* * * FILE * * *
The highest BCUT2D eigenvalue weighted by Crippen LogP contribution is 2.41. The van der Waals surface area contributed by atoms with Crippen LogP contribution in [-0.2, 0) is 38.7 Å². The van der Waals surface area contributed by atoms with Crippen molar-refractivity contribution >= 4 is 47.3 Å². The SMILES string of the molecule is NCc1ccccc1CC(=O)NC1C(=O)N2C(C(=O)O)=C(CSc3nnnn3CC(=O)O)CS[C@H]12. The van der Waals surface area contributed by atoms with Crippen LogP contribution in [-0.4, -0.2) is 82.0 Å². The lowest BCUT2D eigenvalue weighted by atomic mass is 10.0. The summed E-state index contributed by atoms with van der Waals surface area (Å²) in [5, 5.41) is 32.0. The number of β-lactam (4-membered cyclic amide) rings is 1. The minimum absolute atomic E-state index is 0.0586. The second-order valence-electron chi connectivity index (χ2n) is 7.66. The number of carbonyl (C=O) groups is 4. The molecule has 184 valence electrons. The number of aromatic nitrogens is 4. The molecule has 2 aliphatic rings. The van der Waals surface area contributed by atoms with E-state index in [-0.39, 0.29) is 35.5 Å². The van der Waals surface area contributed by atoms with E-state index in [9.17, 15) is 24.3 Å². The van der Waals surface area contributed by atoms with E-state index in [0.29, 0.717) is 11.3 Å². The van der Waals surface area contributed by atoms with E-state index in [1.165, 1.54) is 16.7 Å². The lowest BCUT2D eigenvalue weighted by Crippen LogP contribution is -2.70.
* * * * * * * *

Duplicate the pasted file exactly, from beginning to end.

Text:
The highest BCUT2D eigenvalue weighted by Crippen LogP contribution is 2.41. The van der Waals surface area contributed by atoms with Crippen LogP contribution in [-0.2, 0) is 38.7 Å². The van der Waals surface area contributed by atoms with Crippen molar-refractivity contribution >= 4 is 47.3 Å². The SMILES string of the molecule is NCc1ccccc1CC(=O)NC1C(=O)N2C(C(=O)O)=C(CSc3nnnn3CC(=O)O)CS[C@H]12. The van der Waals surface area contributed by atoms with Crippen LogP contribution in [-0.4, -0.2) is 82.0 Å². The lowest BCUT2D eigenvalue weighted by atomic mass is 10.0. The summed E-state index contributed by atoms with van der Waals surface area (Å²) in [5, 5.41) is 32.0. The number of β-lactam (4-membered cyclic amide) rings is 1. The minimum absolute atomic E-state index is 0.0586. The second-order valence-electron chi connectivity index (χ2n) is 7.66. The number of carbonyl (C=O) groups is 4. The molecule has 184 valence electrons. The number of aromatic nitrogens is 4. The molecule has 2 aliphatic rings. The van der Waals surface area contributed by atoms with E-state index in [-0.39, 0.29) is 35.5 Å². The van der Waals surface area contributed by atoms with E-state index in [9.17, 15) is 24.3 Å². The van der Waals surface area contributed by atoms with E-state index in [0.29, 0.717) is 11.3 Å². The van der Waals surface area contributed by atoms with E-state index in [1.165, 1.54) is 16.7 Å². The lowest BCUT2D eigenvalue weighted by Crippen LogP contribution is -2.70.